Georgios Karagkounis, Jennifer DeVecchio, BA, Sylvain Ferrandon, PhD, Matthew F Kalady, MD. Cleveland Clinic
Introduction: Neoadjuvant chemoradiation (CRT) for rectal cancer induces variable responses, and better response has been associated with improved oncologic outcomes. Our group has previously shown that administration of HMG-CoA reductase inhibitors, commonly known as statins, is associated with improved response to neoadjuvant CRT in rectal cancer patients. In addition, we have shown that colorectal cancer initiating cells (CR-CIC), known also as cancer stem cells, are important mediators of tumor resistance to cytotoxic therapy. The purpose of this study was to study the effects of simvastatin on patient-derived CR-CICs and explore its potential as a radiation-sensitizer in vitro.
Methods: Three patient-derived CR-CIC lines were used to test the effects of simvastatin alone, radiation alone, and combination therapy. Differentiated cells (non-CICs) derived from the same three cell lines were used as control. Outcome measures included ATP-based cell viability assays, and CR-CIC sphere formation assays, which define the CR-CIC phenotype and correlates directly with tumor formation in mice.
Results: CR-CICs were more resistant than non-CICs to both low-dose (2 Gy) and high-dose radiation (6 Gy) (decrease in viability 10-50% compared to 90-95% for non-CICs, p<0.001). However, all CR-CIC lines were more sensitive to treatment with simvastatin alone at both 1uM and 5uM concentrations compared to non-CICs (decrease in viability 60-98% compared to 0-15%, p<0.001). In addition, the combination of simvastatin and radiation was more effective than either therapy alone in inhibiting CR-CIC viability. Importantly, this also translated into effects on the sphere forming ability of CR-CICs: while radiation alone demonstrated limited inhibition, the addition of simvastatin significantly reduced the percentage of CR-CICs that formed spheres (further decrease 50-75%, p<0.01).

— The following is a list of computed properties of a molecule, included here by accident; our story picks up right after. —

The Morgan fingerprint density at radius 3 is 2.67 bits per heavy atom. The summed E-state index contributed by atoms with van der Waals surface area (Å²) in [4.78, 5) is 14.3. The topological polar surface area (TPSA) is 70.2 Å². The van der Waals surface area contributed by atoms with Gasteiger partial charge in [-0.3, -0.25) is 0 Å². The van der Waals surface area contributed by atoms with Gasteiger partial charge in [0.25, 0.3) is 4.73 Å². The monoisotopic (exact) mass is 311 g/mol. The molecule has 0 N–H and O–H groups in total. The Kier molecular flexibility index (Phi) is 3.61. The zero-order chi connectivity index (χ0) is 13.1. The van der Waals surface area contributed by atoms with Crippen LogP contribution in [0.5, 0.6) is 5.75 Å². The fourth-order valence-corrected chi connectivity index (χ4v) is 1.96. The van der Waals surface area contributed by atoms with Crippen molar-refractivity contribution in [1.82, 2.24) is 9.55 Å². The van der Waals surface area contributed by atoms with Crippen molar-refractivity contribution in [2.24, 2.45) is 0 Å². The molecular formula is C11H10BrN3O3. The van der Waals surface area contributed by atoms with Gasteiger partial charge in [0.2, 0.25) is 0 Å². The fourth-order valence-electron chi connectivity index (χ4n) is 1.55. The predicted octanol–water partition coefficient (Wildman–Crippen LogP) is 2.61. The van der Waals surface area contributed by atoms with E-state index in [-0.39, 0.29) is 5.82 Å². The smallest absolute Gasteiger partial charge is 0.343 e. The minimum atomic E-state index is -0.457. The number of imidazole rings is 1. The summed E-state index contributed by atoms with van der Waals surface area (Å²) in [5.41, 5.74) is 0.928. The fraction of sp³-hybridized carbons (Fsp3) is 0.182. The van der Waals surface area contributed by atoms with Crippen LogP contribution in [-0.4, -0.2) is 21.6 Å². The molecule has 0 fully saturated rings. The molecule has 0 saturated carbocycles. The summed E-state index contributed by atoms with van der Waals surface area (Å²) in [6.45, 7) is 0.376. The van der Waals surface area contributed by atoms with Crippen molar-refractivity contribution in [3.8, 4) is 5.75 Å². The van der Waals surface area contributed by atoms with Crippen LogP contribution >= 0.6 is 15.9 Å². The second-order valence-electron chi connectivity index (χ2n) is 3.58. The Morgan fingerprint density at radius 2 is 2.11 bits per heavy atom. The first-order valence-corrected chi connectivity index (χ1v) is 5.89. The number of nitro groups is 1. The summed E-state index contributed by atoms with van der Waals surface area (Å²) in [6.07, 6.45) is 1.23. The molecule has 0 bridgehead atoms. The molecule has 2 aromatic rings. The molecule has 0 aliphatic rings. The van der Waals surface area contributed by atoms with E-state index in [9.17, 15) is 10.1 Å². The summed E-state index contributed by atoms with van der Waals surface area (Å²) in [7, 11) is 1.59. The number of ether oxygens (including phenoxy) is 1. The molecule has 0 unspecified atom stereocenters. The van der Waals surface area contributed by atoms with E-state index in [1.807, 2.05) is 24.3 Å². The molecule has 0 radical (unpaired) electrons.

Conclusions: Treatment with simvastatin hinders CR-CIC viability and enhances radiation sensitivity in vitro. These findings suggest that simvastatin could be a potential adjunct therapy for rectal cancer patients. Mechanistic and in vivo studies are in progress, with the ultimate goal of paving the way for a clinical trial.
Presented at the SAGES 2017 Annual Meeting in Houston, TX.
Abstract ID: 79205
Program Number: S042
Presentation Session: Colorectal 1
Presentation Type: Podium